When shopping for a good used car seems more like a chore than it should be, consider what it is you really need in the way of wheels and refine your search accordingly. If a reliable, good-looking and affordable used V6 cars is in your sights, here are three picks that you should seriously consider.

These choices are based on recommendations from Consumer Reports, Edmunds 2009 Used Car Best Bets, as well as reviews and comments from various automotive experts. Look them over and maybe check out the other good choices as well.

  • Toyota Camry (2002-2007) – Consumer Reports, in their Best Used Vehicles Under $20,000 (published in Toyota_Camry_v6April 2009), lists the Toyota Camry in seven categories: from $4,000-$6,000 all the way up to $16,000-$18,000. Years encompass 1999 through 2007. Edmunds gives the 2002-2007 Camry the nod in the midsize sedan category, lauding its “fine build quality, legendary reliability and a hushed ride.” In a review of the model, Edmunds extols the “powerful and fuel-efficient [268-hp 3.5-liter] V-6, plush ride quality and top crash test scores.” Cons include some “disappointing interior plastics, inconsistent fit and finish and uninspired driving dynamics for non-SE models.” The 6th generation Camry bowed in 2007, while antilock brakes (ABS) were added in 2005 as standard equipment on all models.
  • Nissan Altima (2002) – Edmunds hails the Altima for its “ample yet refined power, especially with the optional [270-hp 3.5-liter] V6, along with perhaps the sportiest handling of any family sedan.” Pros include responsive steering, high crash test scores, and attractive inside and out styling, high-quality interior materials and strong engines. Edmunds cons include “mediocre rear seating comfort [and] complex option grouping.” Consumer Reports lists Altima in three categories: $4,000-$6,000 (1999), $8,000-$10,000 (2003) and $12,000-$14,000 (2005-2006).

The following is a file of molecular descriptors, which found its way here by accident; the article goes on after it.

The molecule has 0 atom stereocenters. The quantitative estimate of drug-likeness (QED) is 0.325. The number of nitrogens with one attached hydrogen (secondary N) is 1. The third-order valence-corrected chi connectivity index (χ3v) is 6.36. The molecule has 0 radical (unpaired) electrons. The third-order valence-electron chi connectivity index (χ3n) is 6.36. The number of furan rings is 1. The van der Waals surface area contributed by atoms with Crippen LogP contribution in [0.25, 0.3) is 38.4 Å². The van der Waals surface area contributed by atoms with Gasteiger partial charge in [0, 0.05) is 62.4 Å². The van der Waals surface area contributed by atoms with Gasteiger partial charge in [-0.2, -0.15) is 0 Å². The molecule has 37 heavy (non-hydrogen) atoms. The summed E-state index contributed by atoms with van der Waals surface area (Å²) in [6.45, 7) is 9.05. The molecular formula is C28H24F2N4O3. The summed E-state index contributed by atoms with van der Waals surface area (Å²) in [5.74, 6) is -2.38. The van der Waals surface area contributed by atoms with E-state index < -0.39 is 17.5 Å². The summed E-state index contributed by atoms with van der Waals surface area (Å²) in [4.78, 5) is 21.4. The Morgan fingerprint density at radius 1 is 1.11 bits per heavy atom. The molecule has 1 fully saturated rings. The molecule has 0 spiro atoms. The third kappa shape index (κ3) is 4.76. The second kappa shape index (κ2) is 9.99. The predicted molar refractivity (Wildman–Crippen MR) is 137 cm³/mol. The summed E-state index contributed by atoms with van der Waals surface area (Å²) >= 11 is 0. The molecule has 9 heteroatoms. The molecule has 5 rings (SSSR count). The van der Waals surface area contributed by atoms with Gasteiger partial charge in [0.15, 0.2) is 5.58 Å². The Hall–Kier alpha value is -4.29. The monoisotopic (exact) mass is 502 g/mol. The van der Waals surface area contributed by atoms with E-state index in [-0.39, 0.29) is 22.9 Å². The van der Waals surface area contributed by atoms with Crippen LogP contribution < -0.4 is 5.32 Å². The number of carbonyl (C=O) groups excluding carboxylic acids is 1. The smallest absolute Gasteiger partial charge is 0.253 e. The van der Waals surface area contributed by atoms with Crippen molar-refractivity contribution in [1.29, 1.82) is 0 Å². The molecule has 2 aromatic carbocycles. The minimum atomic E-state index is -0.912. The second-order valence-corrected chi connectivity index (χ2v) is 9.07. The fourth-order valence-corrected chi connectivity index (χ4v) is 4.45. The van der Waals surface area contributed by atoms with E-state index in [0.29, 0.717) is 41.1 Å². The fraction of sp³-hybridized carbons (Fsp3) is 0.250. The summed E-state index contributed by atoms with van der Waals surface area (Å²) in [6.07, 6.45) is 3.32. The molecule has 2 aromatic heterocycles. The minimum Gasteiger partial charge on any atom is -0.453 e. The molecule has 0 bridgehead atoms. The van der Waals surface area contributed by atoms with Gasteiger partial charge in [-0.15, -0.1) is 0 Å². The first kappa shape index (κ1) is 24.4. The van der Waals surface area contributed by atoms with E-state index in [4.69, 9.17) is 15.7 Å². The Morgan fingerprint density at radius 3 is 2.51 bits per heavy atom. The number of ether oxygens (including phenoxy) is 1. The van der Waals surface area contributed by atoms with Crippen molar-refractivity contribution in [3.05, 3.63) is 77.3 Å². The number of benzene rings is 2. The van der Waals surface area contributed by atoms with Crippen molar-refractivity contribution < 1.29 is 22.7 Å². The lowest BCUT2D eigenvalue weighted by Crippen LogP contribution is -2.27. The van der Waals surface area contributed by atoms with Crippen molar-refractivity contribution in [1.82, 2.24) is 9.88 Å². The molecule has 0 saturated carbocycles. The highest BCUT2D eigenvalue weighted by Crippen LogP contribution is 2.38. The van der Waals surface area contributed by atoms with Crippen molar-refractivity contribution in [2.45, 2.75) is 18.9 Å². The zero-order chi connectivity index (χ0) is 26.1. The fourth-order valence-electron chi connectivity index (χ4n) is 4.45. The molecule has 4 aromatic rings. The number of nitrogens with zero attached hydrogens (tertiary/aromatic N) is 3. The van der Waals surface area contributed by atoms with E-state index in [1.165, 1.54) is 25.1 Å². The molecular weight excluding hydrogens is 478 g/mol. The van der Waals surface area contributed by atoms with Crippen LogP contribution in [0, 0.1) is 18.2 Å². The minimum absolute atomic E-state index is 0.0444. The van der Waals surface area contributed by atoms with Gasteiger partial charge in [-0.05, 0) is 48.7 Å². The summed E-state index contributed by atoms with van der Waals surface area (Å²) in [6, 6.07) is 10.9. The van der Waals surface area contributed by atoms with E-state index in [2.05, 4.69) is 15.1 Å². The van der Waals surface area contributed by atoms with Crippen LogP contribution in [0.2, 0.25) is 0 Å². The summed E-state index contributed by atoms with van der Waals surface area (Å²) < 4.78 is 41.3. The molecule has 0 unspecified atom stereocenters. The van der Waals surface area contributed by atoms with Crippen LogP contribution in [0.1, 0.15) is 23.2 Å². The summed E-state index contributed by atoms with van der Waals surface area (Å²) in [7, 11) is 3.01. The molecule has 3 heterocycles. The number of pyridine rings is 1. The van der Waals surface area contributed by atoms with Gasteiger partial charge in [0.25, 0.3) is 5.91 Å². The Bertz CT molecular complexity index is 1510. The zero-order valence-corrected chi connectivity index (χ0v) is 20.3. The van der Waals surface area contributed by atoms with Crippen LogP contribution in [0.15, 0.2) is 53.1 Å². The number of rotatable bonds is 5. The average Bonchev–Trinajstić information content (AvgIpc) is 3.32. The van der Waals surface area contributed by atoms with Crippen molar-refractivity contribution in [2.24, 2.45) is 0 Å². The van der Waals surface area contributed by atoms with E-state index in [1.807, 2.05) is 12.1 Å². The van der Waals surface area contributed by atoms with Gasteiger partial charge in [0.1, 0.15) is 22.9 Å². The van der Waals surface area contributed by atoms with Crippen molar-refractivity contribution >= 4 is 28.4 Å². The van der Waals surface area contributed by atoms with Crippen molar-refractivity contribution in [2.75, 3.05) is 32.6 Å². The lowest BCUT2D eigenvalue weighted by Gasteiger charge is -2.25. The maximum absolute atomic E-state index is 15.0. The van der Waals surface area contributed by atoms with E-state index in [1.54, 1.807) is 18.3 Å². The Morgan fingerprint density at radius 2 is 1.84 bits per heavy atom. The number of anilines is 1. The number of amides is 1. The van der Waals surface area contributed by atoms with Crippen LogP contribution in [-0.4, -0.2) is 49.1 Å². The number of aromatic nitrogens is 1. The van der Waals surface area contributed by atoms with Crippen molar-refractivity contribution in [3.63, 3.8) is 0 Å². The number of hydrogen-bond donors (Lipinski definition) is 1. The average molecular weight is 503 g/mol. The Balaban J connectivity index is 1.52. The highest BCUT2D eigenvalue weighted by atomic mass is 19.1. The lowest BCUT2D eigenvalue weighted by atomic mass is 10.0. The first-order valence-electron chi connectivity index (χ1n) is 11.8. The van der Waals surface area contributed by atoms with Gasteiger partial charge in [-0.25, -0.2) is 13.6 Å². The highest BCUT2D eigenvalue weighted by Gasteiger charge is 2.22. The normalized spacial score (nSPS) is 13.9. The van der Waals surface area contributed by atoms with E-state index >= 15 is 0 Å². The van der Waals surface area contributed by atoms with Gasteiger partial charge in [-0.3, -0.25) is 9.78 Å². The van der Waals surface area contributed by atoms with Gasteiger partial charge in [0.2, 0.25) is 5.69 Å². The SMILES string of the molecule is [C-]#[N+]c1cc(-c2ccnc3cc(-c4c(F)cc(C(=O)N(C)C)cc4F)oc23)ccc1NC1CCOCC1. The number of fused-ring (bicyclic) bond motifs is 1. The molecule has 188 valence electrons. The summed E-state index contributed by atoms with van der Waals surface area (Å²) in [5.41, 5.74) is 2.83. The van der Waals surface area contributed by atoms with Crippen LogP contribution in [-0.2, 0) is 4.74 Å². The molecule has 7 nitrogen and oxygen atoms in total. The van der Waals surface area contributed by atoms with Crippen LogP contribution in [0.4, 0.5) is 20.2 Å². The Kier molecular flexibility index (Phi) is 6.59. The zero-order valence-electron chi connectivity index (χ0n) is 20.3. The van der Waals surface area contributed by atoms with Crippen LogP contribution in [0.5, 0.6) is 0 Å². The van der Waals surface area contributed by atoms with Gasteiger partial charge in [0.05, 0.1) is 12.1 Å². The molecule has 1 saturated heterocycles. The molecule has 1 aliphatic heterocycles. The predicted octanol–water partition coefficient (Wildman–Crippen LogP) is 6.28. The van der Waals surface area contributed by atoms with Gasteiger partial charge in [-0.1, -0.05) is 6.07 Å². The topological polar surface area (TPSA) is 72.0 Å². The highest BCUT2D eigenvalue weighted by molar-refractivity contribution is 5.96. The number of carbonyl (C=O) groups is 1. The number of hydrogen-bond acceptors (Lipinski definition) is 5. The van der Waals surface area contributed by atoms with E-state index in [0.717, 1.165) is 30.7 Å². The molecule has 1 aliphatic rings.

• Chevrolet Malibu (2008-2009) – All-new in 2008, the Chevrolet Malibu midsize family sedan “boasts a level of refinement and overall competence,” says Edmunds, and its “comfortable, quiet ride, a roomy cabin, satisfying performance, handsome styling and value pricing make Chevrolet’s latest Malibu a strong choice.” The front-wheel drive (FWD) Malibu, priced considerably less than a comparable Honda Accord or Toyota Camry, is available with a 252-hp 3.6-liter V-6 engine mated to a 6-speed automatic transmission. Cons for Edmunds include “no rear-center armrest, some subpar cabin materials, and fussy manual shift feature.” Note that electronic stability control (ESC) became standard on all models in the 2009 model year. The 2008 Malibu was named the North American Car of the Year.

Other V6 cars to consider include the 2004-2005 Lexus GS, Audi A4 compact entry-level luxury sedan (with 165-hp 3.2-liter V-6), Audi A6 luxury midsize sedan (255-hp V-6 or supercharged 300-hp V-6), Ford Fusion (with 221-hp 3.0-liter V-6), Honda Accord (with 271-hp 3.5-liter V-6), and Saab 9-3 (with 255-hp 2.8-liter V-6).

By Suzanne Kane

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